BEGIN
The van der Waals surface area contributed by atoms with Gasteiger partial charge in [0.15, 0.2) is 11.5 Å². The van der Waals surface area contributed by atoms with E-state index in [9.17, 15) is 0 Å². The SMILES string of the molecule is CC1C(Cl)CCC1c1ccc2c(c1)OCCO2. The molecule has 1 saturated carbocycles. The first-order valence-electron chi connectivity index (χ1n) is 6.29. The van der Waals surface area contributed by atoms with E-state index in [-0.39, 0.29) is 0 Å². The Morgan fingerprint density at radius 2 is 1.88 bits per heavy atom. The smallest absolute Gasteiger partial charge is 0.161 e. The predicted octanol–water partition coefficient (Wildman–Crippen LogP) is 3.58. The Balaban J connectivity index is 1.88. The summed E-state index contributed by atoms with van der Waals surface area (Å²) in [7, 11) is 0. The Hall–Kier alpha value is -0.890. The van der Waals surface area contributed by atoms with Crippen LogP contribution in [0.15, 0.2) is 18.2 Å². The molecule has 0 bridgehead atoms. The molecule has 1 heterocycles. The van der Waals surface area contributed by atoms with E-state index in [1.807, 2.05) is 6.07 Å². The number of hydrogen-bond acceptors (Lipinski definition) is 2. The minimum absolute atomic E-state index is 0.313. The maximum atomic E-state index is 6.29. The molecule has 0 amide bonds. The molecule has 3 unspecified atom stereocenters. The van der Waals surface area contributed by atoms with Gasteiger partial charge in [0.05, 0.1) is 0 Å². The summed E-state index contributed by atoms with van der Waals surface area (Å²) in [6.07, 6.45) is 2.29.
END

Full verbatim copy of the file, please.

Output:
The van der Waals surface area contributed by atoms with Gasteiger partial charge in [0.15, 0.2) is 11.5 Å². The van der Waals surface area contributed by atoms with E-state index in [9.17, 15) is 0 Å². The SMILES string of the molecule is CC1C(Cl)CCC1c1ccc2c(c1)OCCO2. The molecule has 1 saturated carbocycles. The first-order valence-electron chi connectivity index (χ1n) is 6.29. The van der Waals surface area contributed by atoms with E-state index in [-0.39, 0.29) is 0 Å². The Morgan fingerprint density at radius 2 is 1.88 bits per heavy atom. The smallest absolute Gasteiger partial charge is 0.161 e. The predicted octanol–water partition coefficient (Wildman–Crippen LogP) is 3.58. The Balaban J connectivity index is 1.88. The summed E-state index contributed by atoms with van der Waals surface area (Å²) in [7, 11) is 0. The Hall–Kier alpha value is -0.890. The van der Waals surface area contributed by atoms with Crippen LogP contribution in [0.15, 0.2) is 18.2 Å². The molecule has 0 bridgehead atoms. The molecule has 1 heterocycles. The van der Waals surface area contributed by atoms with E-state index in [1.807, 2.05) is 6.07 Å². The number of hydrogen-bond acceptors (Lipinski definition) is 2. The minimum absolute atomic E-state index is 0.313. The maximum atomic E-state index is 6.29. The molecule has 0 amide bonds. The molecule has 3 unspecified atom stereocenters. The van der Waals surface area contributed by atoms with Gasteiger partial charge in [0.05, 0.1) is 0 Å². The summed E-state index contributed by atoms with van der Waals surface area (Å²) in [6.07, 6.45) is 2.29.